What are new ways that we can see things? What are new ways that we can do things? What are new ways that we can be in the world? Dali’s art, processes and methods allow us to look at things differently, to do things differently, and set us up to happily go out and be different in the world.
After the creativity workshop, we’re going to have an hour-long customized tour of the museum’s galleries. The tour will be focused on leadership vision. That is, how do leaders see differently and how can we practice some of those skills? Participants will be literally working with the artwork to hone in on and practice those skills.
Watch a video about The Dali’s Museum’s Innovation Labs and see what the Aspiring Leaders’ Program will be like: youtu.be/v1mHitxTb28
Learn more and register for PMI’s Aspiring Leaders’ Program: safeplumbing.org/events/aspiring-leaders-program
Current title and employer: Director of Engineering, Sanitary Products, Kitchen & Bath North America, Kohler Co.
My first job: A product engineer for General Motors Corporation. My master’s degree in industrial engineering with human factors specialization was first put to use in the design of advanced interiors within the automotive industry. I followed a track through various advancing roles in automotive new product development spanning over 20 years across both original equipment manufacturers and suppliers, until my move into the plumbing manufacturing industry in 2008.
Length of time in the plumbing manufacturing industry: 10 years so far. A move to Wisconsin corresponded with joining Kohler and my entrance into the plumbing manufacturing industry. I was surprised but excited to find that product development of a vehicle subsystem and a plumbing product have more in common than you would think!
My proudest plumbing manufacturing career achievement: While it may be cliché, I am very proud of the creative sanitary engineering team we have built at Kohler and the innovation they bring to work each day. It has been very exciting to see the positive impact that leading-edge plumbing fixtures can have on consumers – providing experiences beyond expectations, making lives easier in bathroom spaces, and creating pride in ownership.
I started a career in the plumbing manufacturing industry because: Initially I hadn’t considered a career in the plumbing manufacturing industry. However, Kohler itself drew me into this industry from the automotive world. I’m happy to have made the change. In the plumbing manufacturing industry, I have experienced exciting rapid change, evolving landscapes, and products that customers have a considerable passion for.
Advice I’d give someone just starting their career in the plumbing manufacturing industry: Keep an open mind and prepare to be amazed. The breadth of the industry is incredible, especially considering the amount of technology that is being infused with the products today. There is truly something for everyone and many unique career paths to explore.
If I weren’t in the plumbing manufacturing industry: I’d be likely applying my skills to the development of new smart vehicle interiors/systems and the many challenges inherent in changes facing the automotive industry today.
What is your current role in PMI? What do you hope to accomplish in this role? I currently chair the Advocacy and Government Affairs Committee. Working with such great team members, such as Jerry Desmond, Stephanie Salmon and the core PMI team, has made leading this committee a very interesting and rewarding endeavor. Through this committee, we aim to bring visibility to evolving issues that may impact our PMI membership. One of the current areas of quick change is in the Internet of Things (IoT) legislative space, where we are attempting to bring further knowledge and insight to PMI members through our monthly calls and communications.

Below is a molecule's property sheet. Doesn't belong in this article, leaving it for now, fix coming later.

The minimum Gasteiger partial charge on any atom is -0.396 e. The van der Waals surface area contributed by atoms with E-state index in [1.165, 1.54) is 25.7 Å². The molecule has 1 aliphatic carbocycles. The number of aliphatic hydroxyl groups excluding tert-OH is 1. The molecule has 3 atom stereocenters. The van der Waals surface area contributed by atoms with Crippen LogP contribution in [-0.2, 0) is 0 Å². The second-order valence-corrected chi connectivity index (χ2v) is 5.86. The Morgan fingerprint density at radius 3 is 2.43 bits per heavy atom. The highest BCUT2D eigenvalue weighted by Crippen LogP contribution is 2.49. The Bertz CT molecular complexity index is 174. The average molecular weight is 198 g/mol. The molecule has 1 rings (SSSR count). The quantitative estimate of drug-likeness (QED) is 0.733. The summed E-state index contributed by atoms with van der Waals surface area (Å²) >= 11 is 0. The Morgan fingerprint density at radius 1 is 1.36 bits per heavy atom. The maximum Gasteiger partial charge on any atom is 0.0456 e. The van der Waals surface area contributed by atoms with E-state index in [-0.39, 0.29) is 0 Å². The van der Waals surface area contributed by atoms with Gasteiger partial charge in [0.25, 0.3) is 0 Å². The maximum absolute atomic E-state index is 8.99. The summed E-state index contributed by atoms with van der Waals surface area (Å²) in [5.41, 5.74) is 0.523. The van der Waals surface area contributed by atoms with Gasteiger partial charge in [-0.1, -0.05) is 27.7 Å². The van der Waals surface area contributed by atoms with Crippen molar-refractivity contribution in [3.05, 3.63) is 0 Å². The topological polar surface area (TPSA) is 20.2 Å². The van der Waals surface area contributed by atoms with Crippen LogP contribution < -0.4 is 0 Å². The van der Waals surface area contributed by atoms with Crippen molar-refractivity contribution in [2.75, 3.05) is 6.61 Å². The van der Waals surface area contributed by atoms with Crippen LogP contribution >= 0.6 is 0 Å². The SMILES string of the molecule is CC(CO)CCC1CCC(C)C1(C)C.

I’m currently reading: “Creativity, Inc.,” a story of the interesting journey of Pixar Animation, full of many useful takeaways. Technically, I’m listening to it – I try to make the best use of my 90-minute roundtrip daily commute by exploring books and podcasts.
My hidden professional talent is: Using encouragement and positivity as helpful motivators - building up individuals and helping enable their potential is rewarding business. I have also learned that incentive, attitude and support far outweigh more primitive approaches – we all achieve more when we feel good about what we do and are appreciated and recognized.
Best advice I ever received: Follow the golden rule of treating others as you want to be treated. They are words I read in the good book at a very young age and have always been words to live by.
My favorite movie: Any Robin Williams movie. “Good Morning Vietnam” and “Dead Poets Society.” I’ve always been a fan of such a very talented actor – whom I wish were still making us all laugh.
When I face a challenge at work (or in life): I have learned to take a deep breath, stay calm, think through the problem logically, develop a plan, and move forward. Knee-jerk reactions and shooting from the hip are often the wrong moves. Make a data-based decision, but don’t get stuck in the analysis.
About my family: I live in Mequon, Wisc., with my wife Trudy – we have been married for 28 years. Our three kids now are each officially adults, two of whom graduated this year – one from DePaul University and the other from Homestead High School – and my oldest is on his way in a new career. To avoid a completely empty nest, we just brought home a Newfie-doodle pup (a mix of Newfoundland and Poodle) named Moose.
In my spare time: I enjoy traveling and togetherness with family. Each one of us is very close and I do treasure my role as husband and dad. Now that the kids have grown up, my wife and I will hopefully have more time to explore new places together.
When I face a challenge at work (or in life): I distill a problem into its essence, try to see it from all points of view, and then take action. This is still a work in progress for me.
by Judy Wohlt, PMI Communications Team, Valek and Co.
Recent incidents of high lead levels found in drinking water shine a spotlight on a larger issue: the need for water infrastructure improvements to remove lead service lines and for public education about the true causes of lead in water.